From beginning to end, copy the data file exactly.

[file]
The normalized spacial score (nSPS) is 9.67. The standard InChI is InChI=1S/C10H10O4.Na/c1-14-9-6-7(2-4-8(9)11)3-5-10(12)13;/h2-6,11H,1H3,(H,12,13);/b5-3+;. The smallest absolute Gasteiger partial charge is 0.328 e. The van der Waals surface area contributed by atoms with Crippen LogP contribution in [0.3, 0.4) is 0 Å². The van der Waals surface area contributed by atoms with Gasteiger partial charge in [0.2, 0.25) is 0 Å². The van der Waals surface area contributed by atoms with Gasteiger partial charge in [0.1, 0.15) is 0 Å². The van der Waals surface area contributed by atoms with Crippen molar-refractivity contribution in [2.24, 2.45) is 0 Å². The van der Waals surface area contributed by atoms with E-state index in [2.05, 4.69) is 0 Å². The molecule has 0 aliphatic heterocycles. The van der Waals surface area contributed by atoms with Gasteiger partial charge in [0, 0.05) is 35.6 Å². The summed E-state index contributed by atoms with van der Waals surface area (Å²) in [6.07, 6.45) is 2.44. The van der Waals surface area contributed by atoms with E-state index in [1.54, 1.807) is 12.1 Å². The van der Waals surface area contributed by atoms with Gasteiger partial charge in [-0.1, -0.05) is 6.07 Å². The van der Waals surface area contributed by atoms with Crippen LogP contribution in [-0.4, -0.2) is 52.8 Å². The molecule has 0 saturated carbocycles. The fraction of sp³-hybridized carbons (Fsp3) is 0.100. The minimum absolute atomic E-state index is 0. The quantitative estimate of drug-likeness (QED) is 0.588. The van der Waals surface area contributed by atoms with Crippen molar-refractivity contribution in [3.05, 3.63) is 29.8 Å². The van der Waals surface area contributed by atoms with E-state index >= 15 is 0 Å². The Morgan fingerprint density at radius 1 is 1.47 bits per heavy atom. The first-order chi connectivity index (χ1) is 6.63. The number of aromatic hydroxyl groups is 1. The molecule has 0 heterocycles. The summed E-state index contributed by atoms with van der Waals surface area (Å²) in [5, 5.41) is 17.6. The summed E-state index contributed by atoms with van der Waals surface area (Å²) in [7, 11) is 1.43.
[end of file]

The normalized spacial score (nSPS) is 9.67. The standard InChI is InChI=1S/C10H10O4.Na/c1-14-9-6-7(2-4-8(9)11)3-5-10(12)13;/h2-6,11H,1H3,(H,12,13);/b5-3+;. The smallest absolute Gasteiger partial charge is 0.328 e. The van der Waals surface area contributed by atoms with Crippen LogP contribution in [0.3, 0.4) is 0 Å². The van der Waals surface area contributed by atoms with Gasteiger partial charge in [0.2, 0.25) is 0 Å². The van der Waals surface area contributed by atoms with Gasteiger partial charge in [0.1, 0.15) is 0 Å². The van der Waals surface area contributed by atoms with Crippen molar-refractivity contribution in [2.24, 2.45) is 0 Å². The van der Waals surface area contributed by atoms with E-state index in [2.05, 4.69) is 0 Å². The molecule has 0 aliphatic heterocycles. The van der Waals surface area contributed by atoms with Gasteiger partial charge in [0, 0.05) is 35.6 Å². The summed E-state index contributed by atoms with van der Waals surface area (Å²) in [6.07, 6.45) is 2.44. The van der Waals surface area contributed by atoms with E-state index in [1.54, 1.807) is 12.1 Å². The van der Waals surface area contributed by atoms with Gasteiger partial charge in [-0.1, -0.05) is 6.07 Å². The van der Waals surface area contributed by atoms with Crippen LogP contribution in [-0.4, -0.2) is 52.8 Å². The molecule has 0 saturated carbocycles. The fraction of sp³-hybridized carbons (Fsp3) is 0.100. The minimum absolute atomic E-state index is 0. The quantitative estimate of drug-likeness (QED) is 0.588. The van der Waals surface area contributed by atoms with Crippen molar-refractivity contribution in [3.05, 3.63) is 29.8 Å². The van der Waals surface area contributed by atoms with E-state index >= 15 is 0 Å². The Morgan fingerprint density at radius 1 is 1.47 bits per heavy atom. The first-order chi connectivity index (χ1) is 6.63. The number of aromatic hydroxyl groups is 1. The molecule has 0 heterocycles. The summed E-state index contributed by atoms with van der Waals surface area (Å²) in [5, 5.41) is 17.6. The summed E-state index contributed by atoms with van der Waals surface area (Å²) in [7, 11) is 1.43.